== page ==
Spiral is the Saw sequel where Jigsaw forwards a #DismantleThePolice agenda
The Chris Rock spin-off could have been anything it wanted. It's just another Saw, but with a few more (mostly) intentional laughs.
I feel like I start a solid third of my film reviews with some variation on “Horror-Comedy is a difficult balance to strike and here’s another misfire.” And yes. That’s how this one starts too. But for very odd and very individual reasons.
Today, we’ve gathered to discuss Spiral, a sequel/side-story to the Saw franchise, starring Chris Rock as cop, who is the son of Samuel L. Jackson, who is also a cop. Rather than attempting to approach the film directly from the front, it is worth noting its origins. At a wedding in Brazil a few years ago, Rock found himself seated next to a Lionsgate executive, and asked “Hey, you ever considered a Saw with some comedy in it?”
To be fair, the extended Saw franchise is embedded with its own sense of body horror humor, with few franchises seeing similar longevity in the last decade-plus of horror cinema. Not since the 80s/90s have we had an IP with so many entries and so much opportunity for someone to either “not make the worst one” or to knock a surprise injection of creativity out of the park.
Also to be fair, the idea of doing a Saw that leans into the ridiculousness of a clown’s extensive suicide traps, featuring the voice of a historically accomplished duo of Black comedic actors, is the easiest sell imaginable. Yes. Yes, please. Did anyone know what this would actually look like? No. Did the trailers set up any of what that tone might be? Absolutely not. So going into Spiral is a fascinating experiment: is this even a Saw movie? Is this to be more adult-like a Se7en—or more cartoonish like a Scary Movie?
The somewhat unfortunate answer to this is that Spiral is… just another Saw film. “It’s not the worst one” applies here. “It’s not even the best among the most recent ones” also applies. But. It does bring a whole different energy, excitement, and spirit to a franchise that many had probably abandoned.
Rock plays a cop who is constantly betrayed by the crookedness of all the other cops in his department. Still, his father (Jackson) was the chief who used to be a pillar of the community, and who everyone looks up to. Rock’s restless pursuit of justice—fueled by distrust of fellow officers—lands him a forced partnership with a new detective (Max Minghella). While the real “Jigsaw” from previous Saw entries long-since dead, it becomes clear that a recent string of murders on crooked cops (via similar elaborate traps) is the work of a copycat.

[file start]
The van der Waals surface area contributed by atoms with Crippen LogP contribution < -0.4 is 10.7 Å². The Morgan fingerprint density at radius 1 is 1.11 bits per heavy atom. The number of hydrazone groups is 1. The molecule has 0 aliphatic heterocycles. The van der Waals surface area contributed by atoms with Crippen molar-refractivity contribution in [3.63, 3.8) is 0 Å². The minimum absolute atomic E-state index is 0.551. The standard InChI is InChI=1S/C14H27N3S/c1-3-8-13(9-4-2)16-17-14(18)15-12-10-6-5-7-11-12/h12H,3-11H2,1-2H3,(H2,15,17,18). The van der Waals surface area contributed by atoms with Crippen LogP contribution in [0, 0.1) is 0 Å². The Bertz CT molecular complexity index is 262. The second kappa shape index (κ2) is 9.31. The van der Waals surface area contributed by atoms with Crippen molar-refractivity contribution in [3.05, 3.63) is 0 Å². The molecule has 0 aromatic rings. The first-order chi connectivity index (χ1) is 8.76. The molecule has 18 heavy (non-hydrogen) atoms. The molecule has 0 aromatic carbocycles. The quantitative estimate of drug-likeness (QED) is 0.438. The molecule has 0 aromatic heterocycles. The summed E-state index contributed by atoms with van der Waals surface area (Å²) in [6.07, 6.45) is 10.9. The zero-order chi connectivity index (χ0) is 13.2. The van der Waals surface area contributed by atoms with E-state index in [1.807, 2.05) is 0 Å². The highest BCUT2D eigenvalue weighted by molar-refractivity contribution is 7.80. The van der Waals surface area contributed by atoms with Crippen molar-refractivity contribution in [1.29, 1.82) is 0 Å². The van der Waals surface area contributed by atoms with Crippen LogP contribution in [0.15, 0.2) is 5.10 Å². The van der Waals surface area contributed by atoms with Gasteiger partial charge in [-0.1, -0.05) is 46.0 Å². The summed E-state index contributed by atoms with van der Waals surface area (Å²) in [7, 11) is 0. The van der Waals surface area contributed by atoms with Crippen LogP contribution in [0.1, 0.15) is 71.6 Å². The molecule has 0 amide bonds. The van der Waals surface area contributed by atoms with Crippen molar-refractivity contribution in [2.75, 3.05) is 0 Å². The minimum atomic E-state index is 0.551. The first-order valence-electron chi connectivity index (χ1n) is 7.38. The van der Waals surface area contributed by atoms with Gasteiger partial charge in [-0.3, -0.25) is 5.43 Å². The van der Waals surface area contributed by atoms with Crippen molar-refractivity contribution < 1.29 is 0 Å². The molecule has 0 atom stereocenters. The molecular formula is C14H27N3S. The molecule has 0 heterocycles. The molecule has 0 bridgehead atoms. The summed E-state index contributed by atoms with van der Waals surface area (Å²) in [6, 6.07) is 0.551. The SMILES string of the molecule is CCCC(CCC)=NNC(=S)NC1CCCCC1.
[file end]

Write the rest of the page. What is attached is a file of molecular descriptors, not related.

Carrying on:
What follows is a series of murder-death-kills that feel almost more at home in a Final Destination than a Saw; paired with a sort of clumsy social justice message about the broken nature of the police force. Albeit, from the perspective, of the police force? This all goes down while Rock fluctuates between doing monologues that track with his mid-00s stand-up, and/or approaching serious scenes with disconnected comedic energy.
It isn’t particularly funny, but it lands jokes almost best when it intends not to. It is tremendously fulfilling for the gorehound in your life, with plenty of segments that will have you averting your eyes from the extended torture. But Chris Rock and Samuel L. Jackson simply sharing a screen together will be more than enough for some, and the ending is so well played it redeems an entire act of the film’s problems.
Spiral is better than fine. If there’s a lesson to be taken from playing this game, it is that there’s great hope for the future of the Saw franchise, the more it allows new voices to tell stories that branch beyond its normal borders. Copycat killers following the elaborate blueprints of a world-renowned serial killer are a great template for a revenge title. Allowing the main voices and their means-to-an-end 25% more space to breathe would yield incredible results. Here’s hoping it’s just the first experiment in that direction.